Clearly, this U(1)a problem that Weinberg discovered needed to be solved, and so Gerard ‘t Hooft, a brilliant Dutch physicist, looked into it, and found the solution. There was no U(1)a problem, he said, because the vacuum of QCD is so complicated that there is no true U(1) a symmetry, even though the QCD Lagrangian makes it look like there is. Unfortunately, the newly-discovered complex QCD vacuum came with an even larger problem than Weinberg’s U(1)a problem.

Discovering the complicated nature of the QCD vacuum added a new term to the QCD Lagrangian – one that contained something called “the quark mass mixing phase”, or “theta”. Due to the kind of gauge theory that QCD is (nonabelian), such a parameter is required. Theta comes with a lot of baggage: if it is not zero or less than zero, something called “CP symmetry” is violated.

The “C” in CP stands for charge conjugation: for this to be preserved, the physical system in question must be invariant under swapping a particle for its antiparticle. Parity (the “P” in CP), on the other hand, requires that a physical system be invariant under inversion of its spatial coordinates. Therefore, CP symmetry tells us that if we were to swap out particles for antiparticles, and invert the spatial coordinates of our system, the new system with the switched particles would be physically equivalent to the old system that we had before we messed around with the particles and the coordinates!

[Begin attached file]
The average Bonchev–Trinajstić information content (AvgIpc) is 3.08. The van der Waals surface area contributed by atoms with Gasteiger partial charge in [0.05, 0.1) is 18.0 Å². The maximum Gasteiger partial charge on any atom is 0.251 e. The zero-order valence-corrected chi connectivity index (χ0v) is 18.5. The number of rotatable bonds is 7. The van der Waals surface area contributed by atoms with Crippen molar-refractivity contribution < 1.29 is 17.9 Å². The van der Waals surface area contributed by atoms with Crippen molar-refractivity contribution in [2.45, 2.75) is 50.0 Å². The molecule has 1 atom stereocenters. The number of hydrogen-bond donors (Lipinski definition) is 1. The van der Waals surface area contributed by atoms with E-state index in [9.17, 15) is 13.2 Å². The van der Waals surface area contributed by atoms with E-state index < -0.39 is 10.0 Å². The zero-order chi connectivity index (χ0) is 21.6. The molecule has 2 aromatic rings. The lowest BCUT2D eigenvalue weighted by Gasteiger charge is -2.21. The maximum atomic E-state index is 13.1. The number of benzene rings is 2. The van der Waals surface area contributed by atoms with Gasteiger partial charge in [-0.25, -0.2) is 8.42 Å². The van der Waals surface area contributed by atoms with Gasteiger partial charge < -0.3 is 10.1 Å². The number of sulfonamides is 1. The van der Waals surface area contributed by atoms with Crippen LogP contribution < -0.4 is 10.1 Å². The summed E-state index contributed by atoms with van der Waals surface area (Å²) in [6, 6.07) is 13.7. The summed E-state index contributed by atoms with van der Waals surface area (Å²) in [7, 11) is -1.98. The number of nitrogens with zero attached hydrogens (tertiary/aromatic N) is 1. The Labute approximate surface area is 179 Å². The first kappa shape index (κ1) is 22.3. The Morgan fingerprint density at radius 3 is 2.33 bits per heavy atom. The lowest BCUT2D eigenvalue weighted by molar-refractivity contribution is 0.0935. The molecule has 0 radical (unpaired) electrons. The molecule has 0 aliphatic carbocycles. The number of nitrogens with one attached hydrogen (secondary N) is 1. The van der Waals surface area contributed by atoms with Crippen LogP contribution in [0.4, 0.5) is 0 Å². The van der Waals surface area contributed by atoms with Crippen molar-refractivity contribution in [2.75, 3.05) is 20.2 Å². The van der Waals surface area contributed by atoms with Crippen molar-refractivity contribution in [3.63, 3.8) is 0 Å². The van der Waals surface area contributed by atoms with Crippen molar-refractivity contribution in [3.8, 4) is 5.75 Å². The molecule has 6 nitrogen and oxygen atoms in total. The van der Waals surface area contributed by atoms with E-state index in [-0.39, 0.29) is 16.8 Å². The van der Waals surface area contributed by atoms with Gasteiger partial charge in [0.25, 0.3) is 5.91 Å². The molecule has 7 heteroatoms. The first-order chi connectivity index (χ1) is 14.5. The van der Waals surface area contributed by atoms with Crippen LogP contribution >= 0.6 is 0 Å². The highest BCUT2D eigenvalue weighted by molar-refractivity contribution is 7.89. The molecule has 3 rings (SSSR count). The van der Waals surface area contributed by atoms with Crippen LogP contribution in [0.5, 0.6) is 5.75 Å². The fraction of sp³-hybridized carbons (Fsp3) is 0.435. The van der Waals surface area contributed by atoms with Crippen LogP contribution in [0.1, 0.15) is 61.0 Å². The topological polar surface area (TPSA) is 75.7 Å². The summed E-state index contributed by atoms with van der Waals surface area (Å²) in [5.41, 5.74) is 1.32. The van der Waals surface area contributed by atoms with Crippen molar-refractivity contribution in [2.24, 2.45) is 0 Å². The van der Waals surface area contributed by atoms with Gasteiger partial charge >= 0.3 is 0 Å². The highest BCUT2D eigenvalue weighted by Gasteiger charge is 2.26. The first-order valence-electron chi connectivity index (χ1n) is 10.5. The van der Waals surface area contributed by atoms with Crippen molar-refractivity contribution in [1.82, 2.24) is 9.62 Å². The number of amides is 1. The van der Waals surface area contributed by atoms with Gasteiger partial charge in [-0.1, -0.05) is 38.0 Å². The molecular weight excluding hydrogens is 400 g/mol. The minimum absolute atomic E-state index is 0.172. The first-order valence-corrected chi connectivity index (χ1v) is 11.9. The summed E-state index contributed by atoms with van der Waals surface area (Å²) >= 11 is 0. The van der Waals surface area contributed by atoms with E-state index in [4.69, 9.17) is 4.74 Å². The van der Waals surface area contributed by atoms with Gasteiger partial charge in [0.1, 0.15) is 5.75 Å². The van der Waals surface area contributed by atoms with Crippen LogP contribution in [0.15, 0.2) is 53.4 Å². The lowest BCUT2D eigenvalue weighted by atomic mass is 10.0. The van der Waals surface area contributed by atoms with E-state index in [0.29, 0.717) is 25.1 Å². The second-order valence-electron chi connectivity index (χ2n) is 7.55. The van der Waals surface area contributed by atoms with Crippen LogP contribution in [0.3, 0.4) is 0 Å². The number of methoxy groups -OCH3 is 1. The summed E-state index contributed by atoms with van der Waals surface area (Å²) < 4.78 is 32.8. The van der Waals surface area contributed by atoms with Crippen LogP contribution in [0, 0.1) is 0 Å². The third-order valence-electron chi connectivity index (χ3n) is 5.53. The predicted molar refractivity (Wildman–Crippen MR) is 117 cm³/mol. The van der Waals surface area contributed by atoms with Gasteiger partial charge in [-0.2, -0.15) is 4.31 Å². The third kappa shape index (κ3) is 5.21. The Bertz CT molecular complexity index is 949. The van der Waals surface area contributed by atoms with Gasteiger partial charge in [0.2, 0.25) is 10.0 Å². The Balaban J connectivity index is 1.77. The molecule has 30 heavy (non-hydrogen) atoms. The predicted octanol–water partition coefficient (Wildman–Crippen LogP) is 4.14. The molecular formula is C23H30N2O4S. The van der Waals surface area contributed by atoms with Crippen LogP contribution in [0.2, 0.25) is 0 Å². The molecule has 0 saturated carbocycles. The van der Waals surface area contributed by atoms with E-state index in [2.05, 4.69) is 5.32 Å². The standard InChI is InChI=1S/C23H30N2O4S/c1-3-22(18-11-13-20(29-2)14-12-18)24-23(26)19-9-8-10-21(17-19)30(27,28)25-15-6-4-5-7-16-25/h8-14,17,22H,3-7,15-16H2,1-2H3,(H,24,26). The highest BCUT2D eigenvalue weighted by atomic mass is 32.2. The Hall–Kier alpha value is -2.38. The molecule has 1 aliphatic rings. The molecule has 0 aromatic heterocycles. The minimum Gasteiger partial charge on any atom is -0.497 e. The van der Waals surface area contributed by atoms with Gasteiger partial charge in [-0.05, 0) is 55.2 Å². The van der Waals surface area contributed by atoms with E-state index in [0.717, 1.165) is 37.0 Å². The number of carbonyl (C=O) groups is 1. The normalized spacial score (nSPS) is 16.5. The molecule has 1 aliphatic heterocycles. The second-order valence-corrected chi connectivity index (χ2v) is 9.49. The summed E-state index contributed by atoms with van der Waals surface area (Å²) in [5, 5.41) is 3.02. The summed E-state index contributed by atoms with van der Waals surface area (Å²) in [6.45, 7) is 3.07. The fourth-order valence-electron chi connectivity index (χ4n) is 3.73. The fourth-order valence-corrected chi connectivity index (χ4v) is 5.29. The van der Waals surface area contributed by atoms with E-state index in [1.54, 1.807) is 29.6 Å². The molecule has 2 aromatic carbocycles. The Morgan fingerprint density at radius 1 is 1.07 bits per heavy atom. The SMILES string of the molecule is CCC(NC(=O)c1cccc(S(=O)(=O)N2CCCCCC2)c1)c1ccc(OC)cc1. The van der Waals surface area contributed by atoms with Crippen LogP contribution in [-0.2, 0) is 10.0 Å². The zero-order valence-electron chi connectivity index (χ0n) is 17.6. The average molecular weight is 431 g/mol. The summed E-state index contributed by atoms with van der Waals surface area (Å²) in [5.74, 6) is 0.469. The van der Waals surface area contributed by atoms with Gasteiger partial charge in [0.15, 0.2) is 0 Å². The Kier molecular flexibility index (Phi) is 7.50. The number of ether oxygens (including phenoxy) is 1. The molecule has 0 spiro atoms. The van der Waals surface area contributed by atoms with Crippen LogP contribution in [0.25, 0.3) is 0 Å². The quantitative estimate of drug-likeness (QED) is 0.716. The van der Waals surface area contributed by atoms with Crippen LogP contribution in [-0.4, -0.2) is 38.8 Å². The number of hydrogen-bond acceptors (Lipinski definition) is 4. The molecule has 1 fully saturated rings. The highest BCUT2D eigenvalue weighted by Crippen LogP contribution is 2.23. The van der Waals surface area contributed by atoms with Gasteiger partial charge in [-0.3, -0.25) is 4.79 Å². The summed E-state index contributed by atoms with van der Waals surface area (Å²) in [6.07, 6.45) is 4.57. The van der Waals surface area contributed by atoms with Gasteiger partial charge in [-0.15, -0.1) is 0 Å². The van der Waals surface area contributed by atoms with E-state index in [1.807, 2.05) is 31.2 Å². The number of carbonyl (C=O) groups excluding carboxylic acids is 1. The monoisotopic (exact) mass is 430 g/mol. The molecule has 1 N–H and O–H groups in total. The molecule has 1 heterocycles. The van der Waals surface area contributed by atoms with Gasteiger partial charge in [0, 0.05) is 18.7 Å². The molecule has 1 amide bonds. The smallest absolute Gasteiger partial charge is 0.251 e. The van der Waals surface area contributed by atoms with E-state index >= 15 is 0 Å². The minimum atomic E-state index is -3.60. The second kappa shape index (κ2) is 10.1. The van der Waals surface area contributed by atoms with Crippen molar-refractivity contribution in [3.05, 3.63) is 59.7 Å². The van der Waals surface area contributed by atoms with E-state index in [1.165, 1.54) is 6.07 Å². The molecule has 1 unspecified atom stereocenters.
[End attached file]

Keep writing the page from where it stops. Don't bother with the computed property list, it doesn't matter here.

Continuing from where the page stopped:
Now CP symmetry is violated in weak interactions, but not in strong or electromagnetic interactions. It makes sense why it’s not violated in electromagnetic interactions, but since it’s preserved in QCD, this means that the theta term in the QCD Lagrangian must be zero or, well, basically zero. There isn’t any reason why this should be the case, though, because of all the values that theta can lie between (from -pi to pi), it is absurd that some how, miraculously, it found itself a value in which we get CP symmetry. This is a so-called “fine tuning problem” in the standard model, and we call it “The Strong CP Problem”.

The Strong CP Problem is one of nature’s great unsolved mysteries, and it’s up there on the list with quantum gravity and dark energy . We know so much about the standard model, and we’ve even now found the Higgs boson, but we have no clue why on earth this theta in quantum chromodynamics is zero (or very close to zero).

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